CATL’s Boss Doesn’t Think Solid-State Batteries Will Be Viable Any Time Soon

The company has been working on solid-state batteries for a decade but isn’t convinced by them


by Brad Anderson

April 15, 2024 at 07:49

 CATL’s Boss Doesn’t Think Solid-State Batteries Will Be Viable Any Time Soon

  • Robin Zeng is concerned about the lifespan of solid-state batteries and their safety.
  • CATL is working on new sodium-ion and condensed-matter units.
  • Toyota is considered one of the leading developers of solid-state batteries.

The founder and chief executive of the world’s largest EV battery manufacturer believes solid-state batteries remain many years away, despite Toyota’s recent claim it could commercialize the new batteries within three years.

Robin Zeng, the man behind CATL, says that he supports solid-state batteries but believes they present problems that need to be overcome. For example, he says that to get the most out of them, they need to use pure lithium metal for the anode electrode. These ions then need to be diffused under high pressure, which presents a safety issue.

Read: Toyota’s First Solid-State Battery EV With 750-Mile Range Coming In A Couple Of Years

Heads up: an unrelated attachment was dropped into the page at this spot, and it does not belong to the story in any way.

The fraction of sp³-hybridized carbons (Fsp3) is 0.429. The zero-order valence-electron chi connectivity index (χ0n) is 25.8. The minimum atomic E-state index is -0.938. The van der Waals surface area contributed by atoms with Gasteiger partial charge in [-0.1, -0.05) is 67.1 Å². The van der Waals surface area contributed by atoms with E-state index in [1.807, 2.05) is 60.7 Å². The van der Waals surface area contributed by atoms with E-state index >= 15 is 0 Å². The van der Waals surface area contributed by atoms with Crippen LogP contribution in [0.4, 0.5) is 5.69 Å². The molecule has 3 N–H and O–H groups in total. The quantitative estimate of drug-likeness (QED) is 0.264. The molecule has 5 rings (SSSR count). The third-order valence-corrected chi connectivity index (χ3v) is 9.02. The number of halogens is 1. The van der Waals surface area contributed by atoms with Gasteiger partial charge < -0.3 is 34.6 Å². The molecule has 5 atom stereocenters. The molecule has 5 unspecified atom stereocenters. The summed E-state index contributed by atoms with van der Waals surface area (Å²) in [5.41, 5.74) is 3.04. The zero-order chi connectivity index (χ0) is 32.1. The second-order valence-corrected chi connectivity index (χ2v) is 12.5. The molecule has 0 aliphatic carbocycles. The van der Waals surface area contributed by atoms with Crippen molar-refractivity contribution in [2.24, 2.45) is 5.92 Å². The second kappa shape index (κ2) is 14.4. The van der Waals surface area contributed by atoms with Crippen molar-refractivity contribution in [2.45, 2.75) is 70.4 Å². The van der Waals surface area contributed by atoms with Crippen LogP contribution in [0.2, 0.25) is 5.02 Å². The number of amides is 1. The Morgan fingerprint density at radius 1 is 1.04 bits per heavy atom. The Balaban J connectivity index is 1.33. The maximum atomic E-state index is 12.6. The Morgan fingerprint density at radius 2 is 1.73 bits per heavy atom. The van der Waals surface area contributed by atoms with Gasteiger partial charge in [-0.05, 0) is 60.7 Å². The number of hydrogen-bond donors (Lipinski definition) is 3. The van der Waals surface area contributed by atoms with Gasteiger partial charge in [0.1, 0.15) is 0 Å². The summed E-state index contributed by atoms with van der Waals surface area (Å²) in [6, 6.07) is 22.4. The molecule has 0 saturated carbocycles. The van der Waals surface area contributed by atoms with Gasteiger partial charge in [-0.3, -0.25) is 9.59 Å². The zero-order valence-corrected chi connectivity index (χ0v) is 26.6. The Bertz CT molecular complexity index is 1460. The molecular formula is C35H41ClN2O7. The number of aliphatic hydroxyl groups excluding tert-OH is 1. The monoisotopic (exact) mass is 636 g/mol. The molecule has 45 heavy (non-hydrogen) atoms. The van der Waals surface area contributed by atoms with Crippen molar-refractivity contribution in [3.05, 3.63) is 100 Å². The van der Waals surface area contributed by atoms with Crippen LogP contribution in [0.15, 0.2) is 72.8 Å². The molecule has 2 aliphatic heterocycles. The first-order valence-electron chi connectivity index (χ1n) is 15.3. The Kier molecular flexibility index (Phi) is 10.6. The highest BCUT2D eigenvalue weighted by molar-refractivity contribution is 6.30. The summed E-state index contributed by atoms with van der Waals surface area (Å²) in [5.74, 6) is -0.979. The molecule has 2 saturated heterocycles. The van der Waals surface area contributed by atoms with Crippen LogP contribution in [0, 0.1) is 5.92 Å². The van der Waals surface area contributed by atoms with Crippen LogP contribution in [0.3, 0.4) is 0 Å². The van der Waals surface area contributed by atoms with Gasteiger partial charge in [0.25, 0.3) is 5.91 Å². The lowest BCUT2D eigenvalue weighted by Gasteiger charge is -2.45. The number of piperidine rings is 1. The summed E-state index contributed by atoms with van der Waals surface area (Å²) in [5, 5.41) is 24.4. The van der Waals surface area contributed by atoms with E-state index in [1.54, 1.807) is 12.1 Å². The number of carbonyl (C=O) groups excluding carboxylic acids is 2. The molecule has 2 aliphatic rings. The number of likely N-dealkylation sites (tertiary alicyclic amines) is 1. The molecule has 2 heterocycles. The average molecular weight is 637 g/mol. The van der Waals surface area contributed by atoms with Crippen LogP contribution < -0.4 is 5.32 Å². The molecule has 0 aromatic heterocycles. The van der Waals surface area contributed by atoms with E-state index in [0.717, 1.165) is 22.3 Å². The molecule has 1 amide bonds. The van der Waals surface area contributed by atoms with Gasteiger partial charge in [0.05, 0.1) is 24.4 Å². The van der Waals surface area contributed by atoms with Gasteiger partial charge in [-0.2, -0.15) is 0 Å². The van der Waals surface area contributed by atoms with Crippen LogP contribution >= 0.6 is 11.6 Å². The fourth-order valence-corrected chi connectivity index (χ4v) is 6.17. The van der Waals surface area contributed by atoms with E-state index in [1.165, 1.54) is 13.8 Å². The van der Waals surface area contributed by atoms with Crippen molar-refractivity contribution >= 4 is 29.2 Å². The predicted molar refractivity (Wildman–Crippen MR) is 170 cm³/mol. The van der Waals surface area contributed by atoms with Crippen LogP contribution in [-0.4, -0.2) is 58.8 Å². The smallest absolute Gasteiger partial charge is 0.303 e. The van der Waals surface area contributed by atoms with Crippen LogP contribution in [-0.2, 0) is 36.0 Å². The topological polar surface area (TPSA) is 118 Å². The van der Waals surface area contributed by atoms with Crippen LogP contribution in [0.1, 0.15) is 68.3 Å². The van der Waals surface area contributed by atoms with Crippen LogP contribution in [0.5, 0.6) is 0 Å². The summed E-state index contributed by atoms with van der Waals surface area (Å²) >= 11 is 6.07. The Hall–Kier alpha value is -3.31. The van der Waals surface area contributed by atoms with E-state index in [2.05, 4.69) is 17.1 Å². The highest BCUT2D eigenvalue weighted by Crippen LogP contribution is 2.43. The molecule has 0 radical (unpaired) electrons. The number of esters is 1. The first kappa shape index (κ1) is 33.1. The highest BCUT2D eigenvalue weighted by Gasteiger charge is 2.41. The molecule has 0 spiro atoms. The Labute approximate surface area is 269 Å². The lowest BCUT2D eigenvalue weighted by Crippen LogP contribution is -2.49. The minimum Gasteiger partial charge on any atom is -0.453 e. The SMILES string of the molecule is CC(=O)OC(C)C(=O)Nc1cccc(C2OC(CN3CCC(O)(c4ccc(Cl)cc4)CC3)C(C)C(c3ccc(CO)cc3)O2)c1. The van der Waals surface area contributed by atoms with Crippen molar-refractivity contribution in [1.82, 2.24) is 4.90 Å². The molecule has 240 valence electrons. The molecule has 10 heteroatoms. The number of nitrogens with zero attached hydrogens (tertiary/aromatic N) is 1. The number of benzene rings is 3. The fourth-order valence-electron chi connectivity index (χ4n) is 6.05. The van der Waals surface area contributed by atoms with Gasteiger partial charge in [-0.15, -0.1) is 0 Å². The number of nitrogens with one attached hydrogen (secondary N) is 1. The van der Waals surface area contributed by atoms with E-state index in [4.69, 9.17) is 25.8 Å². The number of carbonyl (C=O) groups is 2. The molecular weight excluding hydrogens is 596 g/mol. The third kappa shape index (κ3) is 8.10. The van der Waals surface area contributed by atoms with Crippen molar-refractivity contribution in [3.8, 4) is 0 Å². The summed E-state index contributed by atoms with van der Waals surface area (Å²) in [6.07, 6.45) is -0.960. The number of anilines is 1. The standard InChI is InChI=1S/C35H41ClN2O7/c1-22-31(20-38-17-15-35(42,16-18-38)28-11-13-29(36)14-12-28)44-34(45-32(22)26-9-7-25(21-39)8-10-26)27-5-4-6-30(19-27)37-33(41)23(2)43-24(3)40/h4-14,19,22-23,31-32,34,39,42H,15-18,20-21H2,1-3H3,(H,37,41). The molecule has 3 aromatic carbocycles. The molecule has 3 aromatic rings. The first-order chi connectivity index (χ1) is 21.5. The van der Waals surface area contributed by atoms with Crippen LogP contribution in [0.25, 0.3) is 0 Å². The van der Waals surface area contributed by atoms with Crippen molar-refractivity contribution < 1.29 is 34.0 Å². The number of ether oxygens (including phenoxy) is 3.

According to Zeng, CATL’s engineers have tested solid-state batteries materials under pressure. “Then they test and [say] oh, very good, the ion transfer is very good. But in reality, how can you put it under [so much] pressure?” Zeng added that when a battery is charged and discharged, the lithium expands, reducing its lifespan. He says such a cell can only last “maybe 10 cycles… so how can you make it commercially viable?”

“We fully support solid-state, but I have been investing in this for 10 years,” he added. “I watch the development people working on solid-state almost every month, so I know all the progress, and somehow we still have these showstoppers.”

CATL’s boss added that if a solid-state battery breaks during an accident, the lithium could mix with moisture in the air and release toxic lithium hydroxide.

 CATL’s Boss Doesn’t Think Solid-State Batteries Will Be Viable Any Time Soon
CATL’s Ford battery cells

While the firm remains wary of solid-state batteries, it is still developing new EV batteries. For example, it has invested heavily in sodium-ion and condensed-matter batteries that use a semi-solid material. Zeng told the Financial Times these batteries can provide double the range of a normal lithium-ion battery without the risks associated with solid-state cells.

Zeng’s statements on solid-state batteries come as a surprise as in February, CATL was among a host of Chinese companies that came together to form a new consortium aimed at building a local supply chain for solid-state batteries by 2030.

 CATL’s Boss Doesn’t Think Solid-State Batteries Will Be Viable Any Time Soon

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